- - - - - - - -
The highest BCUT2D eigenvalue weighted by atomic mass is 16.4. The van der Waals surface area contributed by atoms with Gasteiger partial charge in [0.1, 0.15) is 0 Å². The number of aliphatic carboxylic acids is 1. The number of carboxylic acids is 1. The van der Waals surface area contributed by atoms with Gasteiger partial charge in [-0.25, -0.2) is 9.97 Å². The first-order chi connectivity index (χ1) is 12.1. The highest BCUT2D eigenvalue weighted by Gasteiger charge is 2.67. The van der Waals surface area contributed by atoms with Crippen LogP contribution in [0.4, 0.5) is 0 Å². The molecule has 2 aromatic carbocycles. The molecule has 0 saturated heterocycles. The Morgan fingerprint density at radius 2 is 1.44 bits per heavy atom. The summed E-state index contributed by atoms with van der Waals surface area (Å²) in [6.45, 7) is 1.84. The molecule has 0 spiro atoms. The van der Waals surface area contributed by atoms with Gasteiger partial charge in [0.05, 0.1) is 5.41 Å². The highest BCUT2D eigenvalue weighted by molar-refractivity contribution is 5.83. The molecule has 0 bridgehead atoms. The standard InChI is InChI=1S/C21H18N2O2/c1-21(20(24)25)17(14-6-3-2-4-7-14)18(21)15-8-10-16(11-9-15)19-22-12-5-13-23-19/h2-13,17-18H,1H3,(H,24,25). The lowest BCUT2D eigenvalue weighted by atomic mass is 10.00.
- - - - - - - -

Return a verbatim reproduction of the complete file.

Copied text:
The highest BCUT2D eigenvalue weighted by atomic mass is 16.4. The van der Waals surface area contributed by atoms with Gasteiger partial charge in [0.1, 0.15) is 0 Å². The number of aliphatic carboxylic acids is 1. The number of carboxylic acids is 1. The van der Waals surface area contributed by atoms with Gasteiger partial charge in [-0.25, -0.2) is 9.97 Å². The first-order chi connectivity index (χ1) is 12.1. The highest BCUT2D eigenvalue weighted by Gasteiger charge is 2.67. The van der Waals surface area contributed by atoms with Crippen LogP contribution in [0.4, 0.5) is 0 Å². The molecule has 2 aromatic carbocycles. The molecule has 0 saturated heterocycles. The Morgan fingerprint density at radius 2 is 1.44 bits per heavy atom. The summed E-state index contributed by atoms with van der Waals surface area (Å²) in [6.45, 7) is 1.84. The molecule has 0 spiro atoms. The van der Waals surface area contributed by atoms with Gasteiger partial charge in [0.05, 0.1) is 5.41 Å². The highest BCUT2D eigenvalue weighted by molar-refractivity contribution is 5.83. The molecule has 0 bridgehead atoms. The standard InChI is InChI=1S/C21H18N2O2/c1-21(20(24)25)17(14-6-3-2-4-7-14)18(21)15-8-10-16(11-9-15)19-22-12-5-13-23-19/h2-13,17-18H,1H3,(H,24,25). The lowest BCUT2D eigenvalue weighted by atomic mass is 10.00.